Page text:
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Hashtags & Retweets: Using Twitter to aid Community, Communication and Casual (informal) Learning

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Hashtags & Retweets: Using Twitter to aid Community, Communication and Casual (informal) Learning

  1. Hashtags & Retweets Using Twitter to aid Community, Communication, and Casual (informal) Learning @Reedyreedles | Peter Reed: Lecturer (LearningTechnology), University of Liverpool
  2. @Reedyreedles
  3. @Reedyreedles Rise of Social Networking Sites (SNSs)
  4. @Reedyreedles Lack of Twitter research Easy to find lots of …
  5. @Reedyreedles Lack of Twitter research But not much research into howTwitter is being used with students
  6. @Reedyreedles PLE Personal Learning Environments There is some talk about learners integrating various tools to develop (Dabbagh & Kitsantas, 2011; Hall, 2009).
  7. @Reedyreedles This research… Investigating student’s attitudes, perceptions and activity toward the use of Twitter to support learning and teaching. In doing so; Informal Learning Personal Learning Environments Digital Natives & Immigrants
  8. @Reedyreedles This research… Proposes the 3Cs of Twitter (TC3) in Education: Community Communication Casual (Informal) Learning
  9. The Literature
  10. @Reedyreedles The Internet & Social Media… Increased use of the Internet over time (Roblyer et. al, 2010) Pew Research (US) demonstrates reliance on the Internet…
  11. @Reedyreedles The Internet & Social Media… In 2001… 76% teens would miss the Internet Improved relationships for 48% 32% make new friends on Internet
  12. @Reedyreedles The Internet & Social Media… In 2007… 93% teens use Internet ‘as a venue for social interaction’ Decreasing use of email in favour of SNSs @ @ @ @
  13. @Reedyreedles Defining Social Media… Web-based services allowing; (1) Public or semi-public profile (2) Connect (3) Interact (Boyd & Ellison, 2008).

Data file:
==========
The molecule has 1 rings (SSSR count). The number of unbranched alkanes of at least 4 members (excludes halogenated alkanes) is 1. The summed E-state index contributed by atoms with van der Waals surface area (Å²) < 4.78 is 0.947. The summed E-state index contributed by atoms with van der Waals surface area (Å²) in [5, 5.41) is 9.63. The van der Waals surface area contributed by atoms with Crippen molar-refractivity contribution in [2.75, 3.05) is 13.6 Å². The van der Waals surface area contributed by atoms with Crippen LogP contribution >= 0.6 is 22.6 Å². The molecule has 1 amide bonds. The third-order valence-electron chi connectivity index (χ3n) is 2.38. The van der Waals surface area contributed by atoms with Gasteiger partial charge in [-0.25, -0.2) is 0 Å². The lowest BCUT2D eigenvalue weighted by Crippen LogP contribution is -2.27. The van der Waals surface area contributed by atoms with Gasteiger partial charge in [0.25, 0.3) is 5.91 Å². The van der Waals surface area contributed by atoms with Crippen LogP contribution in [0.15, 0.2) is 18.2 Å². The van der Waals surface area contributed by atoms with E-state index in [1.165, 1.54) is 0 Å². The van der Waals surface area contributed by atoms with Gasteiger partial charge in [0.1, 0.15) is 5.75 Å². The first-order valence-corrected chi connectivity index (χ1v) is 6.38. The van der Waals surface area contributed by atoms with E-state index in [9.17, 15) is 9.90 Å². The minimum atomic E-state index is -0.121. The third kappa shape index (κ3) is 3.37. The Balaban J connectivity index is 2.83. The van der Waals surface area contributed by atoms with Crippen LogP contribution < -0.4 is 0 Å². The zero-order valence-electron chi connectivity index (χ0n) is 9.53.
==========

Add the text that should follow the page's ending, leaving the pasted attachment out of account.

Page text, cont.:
14. @Reedyreedles Defining Social Media… Social Constructivism Communities of Practice
  15. @Reedyreedles Social Media & the Digital Divide @ Students check SNSs and email with equal regularity, but Faculty check email more (Robblyer et al., 2010) A digital divide?
  16. @Reedyreedles Natives or Residents? CC-BY-SA
  17. @Reedyreedles Social Media impacting on development of PLEs (Hall 2009, Dabbagh & Kitsantas 2011) ‘Blurring of boundaries’ between personal, social spaces and formal learning contexts. PLEs can ‘help integrate formal and informal learning’ in HE. Social Media & PLEs
  18. @Reedyreedles The Formal & The Informal Institutionally Sponsored Highly Structured Prescribed Learning Framework Specific LearningTasks Learner Owned Social Relaxed Personal Choice
  19. @Reedyreedles The Formal & The Informal Institutionally Sponsored Highly Structured Prescribed Learning Framework Specific LearningTasks Learner Owned Social Relaxed Personal Choice Faculty often see these separately, but… ‘eLearning is rarely seen as separate of special by learners’ (Hall 2009)
  20. @Reedyreedles The Formal & The Informal Institutionally Sponsored Highly Structured Prescribed Learning Framework Specific LearningTasks Learner Owned Social Relaxed Personal Choice The way students blend and deploy informal and formal tools ‘underpins their assemblage of a meaningful PLE’ (Hall 2009)
  21. @Reedyreedles What is Twitter Launched in 2006 140 Character limit Follow/Be Followed Additional Functionalities
  22. @Reedyreedles Twitter in Edu… The few authors actively integratingTwitter within the curriculum agree it can have a positive impact on student engagement
  23. @Reedyreedles Good Practice in UG Edu… 7 Principles for Good Practice in Undergraduate Education; 1. Encourages student-faculty contact 2. Encourages cooperation among students 3. Encourages active learning 4. Gives prompt feedback 5. Emphasizes time on task 6. Communicates high expectations 7. Respects diverse talents and ways of learning Chickering & Gamson (1999)
  24. @Reedyreedles Junco et al (2011)… Structured use ofTwitter, including detailed explanations and hands-on training. Identified positive impact; ‘Twitter helped students feel more comfortable asking questions they may not be comfortable with asking in class’.
  25. @Reedyreedles Junco et al (2011)… Aligned to 7 Principles; Improved contact with Faculty (Principle 1) Improved communication between students (Principle 2) Promoted active learning (Principle 3) Prompt feedback (Principle 4) Maximise time on task (Principle 5) Communicate high expectations (Principle 6) Respect for diversity (Principle 7)